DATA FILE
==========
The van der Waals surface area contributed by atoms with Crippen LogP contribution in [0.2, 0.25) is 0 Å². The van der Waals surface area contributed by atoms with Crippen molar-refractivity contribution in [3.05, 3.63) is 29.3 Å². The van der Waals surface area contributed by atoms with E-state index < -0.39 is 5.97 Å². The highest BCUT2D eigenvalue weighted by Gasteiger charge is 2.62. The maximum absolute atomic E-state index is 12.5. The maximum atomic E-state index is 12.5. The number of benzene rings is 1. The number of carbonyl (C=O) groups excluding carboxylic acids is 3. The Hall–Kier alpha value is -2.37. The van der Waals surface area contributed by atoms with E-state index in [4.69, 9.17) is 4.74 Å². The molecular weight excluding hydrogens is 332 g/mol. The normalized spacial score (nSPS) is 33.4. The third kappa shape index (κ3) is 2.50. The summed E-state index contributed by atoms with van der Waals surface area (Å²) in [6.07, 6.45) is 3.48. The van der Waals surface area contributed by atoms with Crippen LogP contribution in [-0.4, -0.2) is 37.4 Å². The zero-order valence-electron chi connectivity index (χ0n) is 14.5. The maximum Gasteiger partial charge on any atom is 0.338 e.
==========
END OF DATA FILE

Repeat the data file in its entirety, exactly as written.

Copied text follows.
The van der Waals surface area contributed by atoms with Crippen LogP contribution in [0.2, 0.25) is 0 Å². The van der Waals surface area contributed by atoms with Crippen molar-refractivity contribution in [3.05, 3.63) is 29.3 Å². The van der Waals surface area contributed by atoms with E-state index < -0.39 is 5.97 Å². The highest BCUT2D eigenvalue weighted by Gasteiger charge is 2.62. The maximum absolute atomic E-state index is 12.5. The maximum atomic E-state index is 12.5. The number of benzene rings is 1. The number of carbonyl (C=O) groups excluding carboxylic acids is 3. The Hall–Kier alpha value is -2.37. The van der Waals surface area contributed by atoms with E-state index in [4.69, 9.17) is 4.74 Å². The molecular weight excluding hydrogens is 332 g/mol. The normalized spacial score (nSPS) is 33.4. The third kappa shape index (κ3) is 2.50. The summed E-state index contributed by atoms with van der Waals surface area (Å²) in [6.07, 6.45) is 3.48. The van der Waals surface area contributed by atoms with Crippen LogP contribution in [-0.4, -0.2) is 37.4 Å². The zero-order valence-electron chi connectivity index (χ0n) is 14.5. The maximum Gasteiger partial charge on any atom is 0.338 e.